The Foodosophy of South Korea – General thoughts


Taking a cue once again from my colleague aka the Foodosopher, I thought I’d jot down some random thoughts from my past two weeks of eating in South Korea, as I slowly begin the process of recovering from the time zone switch as I’ve landed back on North American soil.

I was fortunate to have the opportunity to travel throughout the country this time (and not just bogged down in Seoul), hitting the metropolitan area of Seoul and neighboring province of Gyeonggi-do, as well as venturing through the central parts of the country (Chungcheongbuk-do), and the eastern province of Gyeongsangbuk-do. Almost made it down to the major southern city of Busan, but with the havoc being raged by Typhoon Dianmu, we elected to retreat northward.

– Despite it being a small country in geographical terms, the diversity by region is clear and distinct. In many ways, it reminds me of Japan and how despite the physical closeness of regions/provinces, as a result of the long history and regionalness that was built up through time, these distrinct area-based traditions remain intact today in their culture and therefore food.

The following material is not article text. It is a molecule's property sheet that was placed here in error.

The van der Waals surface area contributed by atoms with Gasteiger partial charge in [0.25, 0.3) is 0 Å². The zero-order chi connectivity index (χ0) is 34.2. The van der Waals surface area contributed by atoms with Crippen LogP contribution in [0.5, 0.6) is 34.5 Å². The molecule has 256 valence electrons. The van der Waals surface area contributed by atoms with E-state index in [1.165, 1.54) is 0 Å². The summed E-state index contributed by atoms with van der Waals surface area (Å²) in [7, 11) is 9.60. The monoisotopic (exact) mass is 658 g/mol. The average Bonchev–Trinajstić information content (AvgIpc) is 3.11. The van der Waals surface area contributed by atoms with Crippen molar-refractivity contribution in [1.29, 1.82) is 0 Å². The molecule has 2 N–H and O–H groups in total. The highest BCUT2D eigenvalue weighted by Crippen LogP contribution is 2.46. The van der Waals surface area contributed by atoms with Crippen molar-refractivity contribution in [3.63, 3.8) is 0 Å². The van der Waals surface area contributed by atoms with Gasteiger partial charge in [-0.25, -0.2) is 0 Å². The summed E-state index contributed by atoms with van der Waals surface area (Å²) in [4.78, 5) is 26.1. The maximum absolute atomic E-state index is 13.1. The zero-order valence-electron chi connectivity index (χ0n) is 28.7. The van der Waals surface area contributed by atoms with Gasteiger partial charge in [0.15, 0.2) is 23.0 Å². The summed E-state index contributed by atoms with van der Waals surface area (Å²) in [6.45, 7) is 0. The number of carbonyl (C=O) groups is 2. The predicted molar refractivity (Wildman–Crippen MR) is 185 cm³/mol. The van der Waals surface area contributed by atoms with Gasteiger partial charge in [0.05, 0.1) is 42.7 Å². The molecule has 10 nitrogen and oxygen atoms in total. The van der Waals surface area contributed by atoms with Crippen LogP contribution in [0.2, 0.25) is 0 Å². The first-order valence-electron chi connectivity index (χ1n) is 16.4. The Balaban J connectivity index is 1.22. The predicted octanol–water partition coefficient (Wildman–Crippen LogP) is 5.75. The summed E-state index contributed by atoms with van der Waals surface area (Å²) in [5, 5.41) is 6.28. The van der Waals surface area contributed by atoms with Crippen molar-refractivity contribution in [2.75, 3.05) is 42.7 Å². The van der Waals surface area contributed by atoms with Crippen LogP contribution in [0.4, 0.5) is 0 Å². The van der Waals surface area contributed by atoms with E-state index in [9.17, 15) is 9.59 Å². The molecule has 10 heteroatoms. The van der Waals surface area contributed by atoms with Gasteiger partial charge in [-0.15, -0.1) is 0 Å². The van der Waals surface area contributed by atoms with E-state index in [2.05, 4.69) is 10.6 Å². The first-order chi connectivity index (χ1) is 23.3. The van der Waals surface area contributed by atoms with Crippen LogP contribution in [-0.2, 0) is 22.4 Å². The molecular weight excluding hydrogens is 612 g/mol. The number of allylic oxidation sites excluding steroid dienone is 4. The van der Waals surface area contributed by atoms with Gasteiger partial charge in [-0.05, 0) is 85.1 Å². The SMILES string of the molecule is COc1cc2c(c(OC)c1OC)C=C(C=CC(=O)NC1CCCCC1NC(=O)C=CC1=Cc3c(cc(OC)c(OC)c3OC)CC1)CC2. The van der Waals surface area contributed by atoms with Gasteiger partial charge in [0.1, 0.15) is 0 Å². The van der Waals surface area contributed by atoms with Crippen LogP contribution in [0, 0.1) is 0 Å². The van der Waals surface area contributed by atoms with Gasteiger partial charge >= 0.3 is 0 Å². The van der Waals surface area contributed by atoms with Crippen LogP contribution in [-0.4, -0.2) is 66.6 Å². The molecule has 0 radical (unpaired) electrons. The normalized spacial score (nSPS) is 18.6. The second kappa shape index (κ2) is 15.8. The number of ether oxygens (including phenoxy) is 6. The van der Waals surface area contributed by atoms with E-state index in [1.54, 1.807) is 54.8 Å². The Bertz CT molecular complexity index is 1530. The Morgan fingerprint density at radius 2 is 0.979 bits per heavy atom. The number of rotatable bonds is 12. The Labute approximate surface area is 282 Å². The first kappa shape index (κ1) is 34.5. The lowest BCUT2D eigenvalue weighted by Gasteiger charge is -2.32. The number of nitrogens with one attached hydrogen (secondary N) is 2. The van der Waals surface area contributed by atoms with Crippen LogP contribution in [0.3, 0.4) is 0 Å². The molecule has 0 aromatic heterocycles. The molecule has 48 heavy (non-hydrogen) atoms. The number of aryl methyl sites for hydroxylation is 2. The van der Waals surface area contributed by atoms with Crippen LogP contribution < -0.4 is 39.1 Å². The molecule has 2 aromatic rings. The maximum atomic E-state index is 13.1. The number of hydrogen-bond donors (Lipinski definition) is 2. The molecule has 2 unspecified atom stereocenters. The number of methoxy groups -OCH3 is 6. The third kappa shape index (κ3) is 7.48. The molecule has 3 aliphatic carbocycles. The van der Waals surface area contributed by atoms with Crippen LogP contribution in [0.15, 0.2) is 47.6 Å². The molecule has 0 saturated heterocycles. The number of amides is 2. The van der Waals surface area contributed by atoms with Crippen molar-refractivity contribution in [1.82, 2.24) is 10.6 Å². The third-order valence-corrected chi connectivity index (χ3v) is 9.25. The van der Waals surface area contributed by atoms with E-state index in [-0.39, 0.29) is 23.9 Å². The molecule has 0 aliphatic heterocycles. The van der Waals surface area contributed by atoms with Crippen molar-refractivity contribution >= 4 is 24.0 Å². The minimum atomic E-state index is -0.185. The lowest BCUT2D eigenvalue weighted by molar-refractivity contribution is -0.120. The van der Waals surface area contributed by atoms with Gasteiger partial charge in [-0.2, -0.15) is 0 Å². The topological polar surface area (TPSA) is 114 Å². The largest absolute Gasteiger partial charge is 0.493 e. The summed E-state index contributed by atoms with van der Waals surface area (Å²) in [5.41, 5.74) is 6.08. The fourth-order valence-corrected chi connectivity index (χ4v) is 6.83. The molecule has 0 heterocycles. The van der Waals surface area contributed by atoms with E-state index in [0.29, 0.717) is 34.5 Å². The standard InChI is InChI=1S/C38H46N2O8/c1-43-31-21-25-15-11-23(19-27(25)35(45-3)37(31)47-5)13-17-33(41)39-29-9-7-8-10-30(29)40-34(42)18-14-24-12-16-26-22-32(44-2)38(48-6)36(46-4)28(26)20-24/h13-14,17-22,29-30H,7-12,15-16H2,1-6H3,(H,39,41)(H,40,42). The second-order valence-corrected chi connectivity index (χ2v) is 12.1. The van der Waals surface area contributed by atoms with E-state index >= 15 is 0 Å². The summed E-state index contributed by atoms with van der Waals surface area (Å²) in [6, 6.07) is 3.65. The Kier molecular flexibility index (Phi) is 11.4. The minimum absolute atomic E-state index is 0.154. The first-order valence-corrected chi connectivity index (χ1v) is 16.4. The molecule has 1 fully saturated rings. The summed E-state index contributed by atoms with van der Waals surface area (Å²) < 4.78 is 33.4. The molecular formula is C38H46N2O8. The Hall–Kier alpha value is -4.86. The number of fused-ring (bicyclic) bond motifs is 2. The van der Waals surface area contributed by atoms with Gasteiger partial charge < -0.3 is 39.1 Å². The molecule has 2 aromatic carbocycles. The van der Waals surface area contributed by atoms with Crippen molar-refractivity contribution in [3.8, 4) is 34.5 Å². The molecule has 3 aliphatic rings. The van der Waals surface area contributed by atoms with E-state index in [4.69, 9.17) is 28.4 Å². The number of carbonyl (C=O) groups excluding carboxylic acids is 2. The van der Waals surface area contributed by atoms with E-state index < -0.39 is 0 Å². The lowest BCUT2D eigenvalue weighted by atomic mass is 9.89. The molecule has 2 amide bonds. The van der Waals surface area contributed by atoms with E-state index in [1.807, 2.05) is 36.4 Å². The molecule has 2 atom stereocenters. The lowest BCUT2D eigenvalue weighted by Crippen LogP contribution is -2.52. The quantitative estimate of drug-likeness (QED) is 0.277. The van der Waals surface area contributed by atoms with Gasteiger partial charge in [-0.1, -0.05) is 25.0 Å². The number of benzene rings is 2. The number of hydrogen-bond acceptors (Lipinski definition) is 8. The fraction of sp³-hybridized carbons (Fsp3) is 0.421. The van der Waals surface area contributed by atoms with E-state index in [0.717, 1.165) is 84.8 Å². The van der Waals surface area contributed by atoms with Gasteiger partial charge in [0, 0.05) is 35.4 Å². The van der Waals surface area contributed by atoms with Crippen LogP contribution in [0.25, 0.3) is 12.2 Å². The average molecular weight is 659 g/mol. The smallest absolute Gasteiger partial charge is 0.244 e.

– Tied to the above, many of these regional specialities or traits are well known at a national level. So when you tell someone say in the capital of Seoul that you’re going somewhere like another province and ask their thoughts on what to eat/check out, they will instantly blurt out a few of the top local delicacies.

– Try out as many of these regional delights as you can. I regret now not partaking in a few since we weren’t particularly hungry at the time, but in hindsight, wish we had, even at the expense of upset stomachs or overindulgence.